Presidential First Pitches: An American Tradition

presidential first pitch slideshow

Baseball is America's national pastime. So naturally the country's presidents have had a close relationship to the game.

Abraham Lincoln had a baseball field, called the White Lot, built on the White House grounds. Chester A. Arthur was the first Chief Executive to welcome a professional team to the White House when the Cleveland Forest Cities from the National Association stopped by on April 13, 1883. And on June 6, 1892, Benjamin Harrison became the first sitting president to attend a Major League game.

But the closest relationship between America's presidents and its national game is the first pitch. William Howard Taft threw out the first presidential first pitch on April 14, 1910, in the first MLB game of the season, between the Washington Senators and Philadelphia Athletics. (Washington won, 3-0.) Taft was a huge baseball fan, attending 14 games during his four years in the White House. Legend has it he created the seventh-inning stretch when he stood up in the middle of the seventh inning during one of those games.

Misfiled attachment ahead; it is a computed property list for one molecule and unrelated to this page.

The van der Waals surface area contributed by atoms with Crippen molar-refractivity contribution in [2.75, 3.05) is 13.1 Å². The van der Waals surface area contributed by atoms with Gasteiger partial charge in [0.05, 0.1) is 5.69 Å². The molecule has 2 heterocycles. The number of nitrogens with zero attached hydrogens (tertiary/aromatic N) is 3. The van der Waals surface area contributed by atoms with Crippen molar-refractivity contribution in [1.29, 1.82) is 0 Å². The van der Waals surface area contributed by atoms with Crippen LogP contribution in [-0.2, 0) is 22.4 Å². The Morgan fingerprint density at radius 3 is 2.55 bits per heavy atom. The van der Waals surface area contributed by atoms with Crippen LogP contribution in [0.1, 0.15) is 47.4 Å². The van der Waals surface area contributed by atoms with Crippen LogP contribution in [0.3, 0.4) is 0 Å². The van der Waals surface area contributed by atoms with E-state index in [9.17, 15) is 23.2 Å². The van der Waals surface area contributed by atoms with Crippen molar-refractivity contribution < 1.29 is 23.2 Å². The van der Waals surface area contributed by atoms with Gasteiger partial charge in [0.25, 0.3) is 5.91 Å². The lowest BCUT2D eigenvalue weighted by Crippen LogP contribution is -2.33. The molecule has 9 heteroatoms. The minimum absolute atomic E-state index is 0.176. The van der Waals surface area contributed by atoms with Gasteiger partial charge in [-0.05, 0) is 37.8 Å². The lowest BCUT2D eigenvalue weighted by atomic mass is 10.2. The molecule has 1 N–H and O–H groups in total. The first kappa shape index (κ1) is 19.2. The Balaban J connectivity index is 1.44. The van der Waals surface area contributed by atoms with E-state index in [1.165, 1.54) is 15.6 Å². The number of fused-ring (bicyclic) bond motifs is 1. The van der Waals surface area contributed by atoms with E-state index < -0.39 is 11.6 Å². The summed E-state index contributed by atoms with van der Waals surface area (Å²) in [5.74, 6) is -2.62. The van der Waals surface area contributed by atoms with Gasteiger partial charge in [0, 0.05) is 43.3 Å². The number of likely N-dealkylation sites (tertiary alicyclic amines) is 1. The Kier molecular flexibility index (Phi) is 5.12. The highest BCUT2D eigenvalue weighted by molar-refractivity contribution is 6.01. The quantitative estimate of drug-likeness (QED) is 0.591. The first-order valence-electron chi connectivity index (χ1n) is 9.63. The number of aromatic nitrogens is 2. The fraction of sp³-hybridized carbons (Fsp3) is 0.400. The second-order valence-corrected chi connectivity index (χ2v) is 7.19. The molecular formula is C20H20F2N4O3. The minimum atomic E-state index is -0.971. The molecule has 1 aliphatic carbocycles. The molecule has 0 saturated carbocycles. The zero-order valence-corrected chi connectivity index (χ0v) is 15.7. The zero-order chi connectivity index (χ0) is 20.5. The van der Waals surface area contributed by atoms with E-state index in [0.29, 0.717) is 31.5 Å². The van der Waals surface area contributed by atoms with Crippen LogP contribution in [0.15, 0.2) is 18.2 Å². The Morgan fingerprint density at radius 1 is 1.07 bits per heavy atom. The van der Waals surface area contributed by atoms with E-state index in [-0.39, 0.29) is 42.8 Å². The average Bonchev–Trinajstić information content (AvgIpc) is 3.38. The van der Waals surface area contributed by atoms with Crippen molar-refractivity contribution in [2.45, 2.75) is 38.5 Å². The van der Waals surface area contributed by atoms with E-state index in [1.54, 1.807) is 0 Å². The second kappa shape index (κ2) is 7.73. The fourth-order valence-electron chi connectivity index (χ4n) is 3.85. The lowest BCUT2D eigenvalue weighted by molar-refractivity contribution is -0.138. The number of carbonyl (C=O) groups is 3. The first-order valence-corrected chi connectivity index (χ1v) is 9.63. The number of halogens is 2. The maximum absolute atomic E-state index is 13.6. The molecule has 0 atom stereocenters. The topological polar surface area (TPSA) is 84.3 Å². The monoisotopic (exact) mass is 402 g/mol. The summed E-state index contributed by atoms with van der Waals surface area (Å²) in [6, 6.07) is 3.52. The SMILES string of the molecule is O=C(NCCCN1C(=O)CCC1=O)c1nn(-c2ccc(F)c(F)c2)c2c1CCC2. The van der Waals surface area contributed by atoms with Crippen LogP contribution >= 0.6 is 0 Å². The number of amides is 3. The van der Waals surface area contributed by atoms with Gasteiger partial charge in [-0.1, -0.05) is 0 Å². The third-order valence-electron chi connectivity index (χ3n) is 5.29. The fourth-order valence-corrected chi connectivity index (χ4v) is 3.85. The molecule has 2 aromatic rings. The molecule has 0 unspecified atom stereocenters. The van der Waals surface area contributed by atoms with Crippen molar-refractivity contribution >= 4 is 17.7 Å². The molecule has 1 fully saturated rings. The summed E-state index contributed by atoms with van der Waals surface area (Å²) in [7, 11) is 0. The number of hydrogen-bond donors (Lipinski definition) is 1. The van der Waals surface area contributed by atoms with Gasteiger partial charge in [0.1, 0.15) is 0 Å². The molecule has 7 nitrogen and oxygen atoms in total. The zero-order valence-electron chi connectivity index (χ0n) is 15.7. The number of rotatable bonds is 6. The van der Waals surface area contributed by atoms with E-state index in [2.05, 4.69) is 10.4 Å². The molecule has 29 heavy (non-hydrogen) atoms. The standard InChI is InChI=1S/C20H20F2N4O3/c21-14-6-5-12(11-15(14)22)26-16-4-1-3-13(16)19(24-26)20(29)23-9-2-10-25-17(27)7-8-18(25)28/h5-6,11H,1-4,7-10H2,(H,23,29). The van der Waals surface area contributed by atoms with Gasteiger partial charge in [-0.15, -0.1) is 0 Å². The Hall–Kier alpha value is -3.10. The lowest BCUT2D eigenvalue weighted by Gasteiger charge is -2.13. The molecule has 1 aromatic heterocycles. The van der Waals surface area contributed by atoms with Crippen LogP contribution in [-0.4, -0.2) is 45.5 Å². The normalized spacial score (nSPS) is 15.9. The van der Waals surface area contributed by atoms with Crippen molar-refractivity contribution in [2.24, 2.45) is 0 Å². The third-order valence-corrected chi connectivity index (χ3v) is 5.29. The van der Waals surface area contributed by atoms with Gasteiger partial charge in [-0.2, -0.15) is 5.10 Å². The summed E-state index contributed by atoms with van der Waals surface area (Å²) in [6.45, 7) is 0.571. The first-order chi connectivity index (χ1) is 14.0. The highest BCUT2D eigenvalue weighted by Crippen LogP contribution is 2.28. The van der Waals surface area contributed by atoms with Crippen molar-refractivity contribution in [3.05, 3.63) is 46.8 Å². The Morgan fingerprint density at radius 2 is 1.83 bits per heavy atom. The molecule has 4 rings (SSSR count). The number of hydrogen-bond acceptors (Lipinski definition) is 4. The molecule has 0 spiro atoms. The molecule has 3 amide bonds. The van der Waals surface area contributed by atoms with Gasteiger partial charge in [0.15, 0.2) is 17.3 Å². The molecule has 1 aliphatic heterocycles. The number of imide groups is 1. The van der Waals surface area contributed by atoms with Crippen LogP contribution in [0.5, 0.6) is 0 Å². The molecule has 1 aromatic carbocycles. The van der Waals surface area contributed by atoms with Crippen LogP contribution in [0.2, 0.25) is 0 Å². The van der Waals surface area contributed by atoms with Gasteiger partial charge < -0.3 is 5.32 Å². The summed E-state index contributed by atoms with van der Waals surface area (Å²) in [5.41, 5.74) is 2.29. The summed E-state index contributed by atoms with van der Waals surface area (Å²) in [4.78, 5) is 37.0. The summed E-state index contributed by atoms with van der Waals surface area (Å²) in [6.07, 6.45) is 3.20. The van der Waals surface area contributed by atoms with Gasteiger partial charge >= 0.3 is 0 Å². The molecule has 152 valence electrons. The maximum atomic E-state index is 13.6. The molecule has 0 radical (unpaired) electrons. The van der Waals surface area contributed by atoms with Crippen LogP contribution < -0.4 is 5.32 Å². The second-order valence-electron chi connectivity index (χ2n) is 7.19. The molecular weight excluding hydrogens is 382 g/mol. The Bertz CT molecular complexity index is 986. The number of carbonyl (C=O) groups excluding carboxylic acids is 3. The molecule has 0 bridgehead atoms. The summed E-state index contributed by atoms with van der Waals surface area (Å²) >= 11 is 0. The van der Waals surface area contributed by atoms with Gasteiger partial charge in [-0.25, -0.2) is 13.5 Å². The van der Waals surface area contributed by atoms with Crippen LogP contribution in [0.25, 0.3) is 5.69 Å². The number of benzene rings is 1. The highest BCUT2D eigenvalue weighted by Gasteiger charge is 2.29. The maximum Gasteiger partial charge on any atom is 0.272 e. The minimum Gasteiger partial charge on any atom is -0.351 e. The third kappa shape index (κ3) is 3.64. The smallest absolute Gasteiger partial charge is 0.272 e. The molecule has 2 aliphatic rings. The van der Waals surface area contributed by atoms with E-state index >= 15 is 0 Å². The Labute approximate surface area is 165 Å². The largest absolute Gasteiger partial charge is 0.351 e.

What's not in doubt, though, is that Taft created a first-pitch tradition that has been kept alive by every president who followed him.

Check out a slideshow of more than 100 years of presidential first pitches below, and pick up a few factoids about America's presidents' love of baseball along the way!

Thanks to Baseball Almanac for all the great presidential baseball info!

Photo: Mark Kauffman for Sports Illustrated

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